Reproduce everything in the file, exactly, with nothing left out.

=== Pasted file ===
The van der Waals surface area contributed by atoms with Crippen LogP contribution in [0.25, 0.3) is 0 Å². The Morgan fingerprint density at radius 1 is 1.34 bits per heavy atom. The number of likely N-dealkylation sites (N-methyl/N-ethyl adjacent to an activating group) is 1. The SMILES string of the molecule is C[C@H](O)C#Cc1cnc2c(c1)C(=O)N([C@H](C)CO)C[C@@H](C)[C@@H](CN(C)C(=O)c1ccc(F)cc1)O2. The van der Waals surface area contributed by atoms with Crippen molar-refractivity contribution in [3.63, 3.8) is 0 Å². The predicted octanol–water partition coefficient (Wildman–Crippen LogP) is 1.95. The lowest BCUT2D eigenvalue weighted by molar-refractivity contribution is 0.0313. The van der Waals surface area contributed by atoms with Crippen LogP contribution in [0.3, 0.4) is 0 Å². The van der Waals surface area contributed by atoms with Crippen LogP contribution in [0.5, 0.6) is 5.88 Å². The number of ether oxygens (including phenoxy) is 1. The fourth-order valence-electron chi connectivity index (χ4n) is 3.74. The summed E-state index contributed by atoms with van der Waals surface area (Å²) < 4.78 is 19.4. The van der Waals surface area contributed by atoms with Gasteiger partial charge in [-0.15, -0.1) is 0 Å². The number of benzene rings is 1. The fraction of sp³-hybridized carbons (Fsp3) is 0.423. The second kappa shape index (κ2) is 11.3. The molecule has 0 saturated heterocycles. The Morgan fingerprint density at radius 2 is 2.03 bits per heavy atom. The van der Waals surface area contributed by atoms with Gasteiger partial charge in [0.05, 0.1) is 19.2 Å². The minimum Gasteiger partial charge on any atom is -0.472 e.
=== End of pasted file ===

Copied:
The van der Waals surface area contributed by atoms with Crippen LogP contribution in [0.25, 0.3) is 0 Å². The Morgan fingerprint density at radius 1 is 1.34 bits per heavy atom. The number of likely N-dealkylation sites (N-methyl/N-ethyl adjacent to an activating group) is 1. The SMILES string of the molecule is C[C@H](O)C#Cc1cnc2c(c1)C(=O)N([C@H](C)CO)C[C@@H](C)[C@@H](CN(C)C(=O)c1ccc(F)cc1)O2. The van der Waals surface area contributed by atoms with Crippen molar-refractivity contribution in [3.63, 3.8) is 0 Å². The predicted octanol–water partition coefficient (Wildman–Crippen LogP) is 1.95. The lowest BCUT2D eigenvalue weighted by molar-refractivity contribution is 0.0313. The van der Waals surface area contributed by atoms with Crippen LogP contribution in [0.3, 0.4) is 0 Å². The van der Waals surface area contributed by atoms with Crippen LogP contribution in [0.5, 0.6) is 5.88 Å². The number of ether oxygens (including phenoxy) is 1. The fourth-order valence-electron chi connectivity index (χ4n) is 3.74. The summed E-state index contributed by atoms with van der Waals surface area (Å²) < 4.78 is 19.4. The van der Waals surface area contributed by atoms with Gasteiger partial charge in [-0.15, -0.1) is 0 Å². The number of benzene rings is 1. The fraction of sp³-hybridized carbons (Fsp3) is 0.423. The second kappa shape index (κ2) is 11.3. The molecule has 0 saturated heterocycles. The Morgan fingerprint density at radius 2 is 2.03 bits per heavy atom. The van der Waals surface area contributed by atoms with Gasteiger partial charge in [0.05, 0.1) is 19.2 Å². The minimum Gasteiger partial charge on any atom is -0.472 e.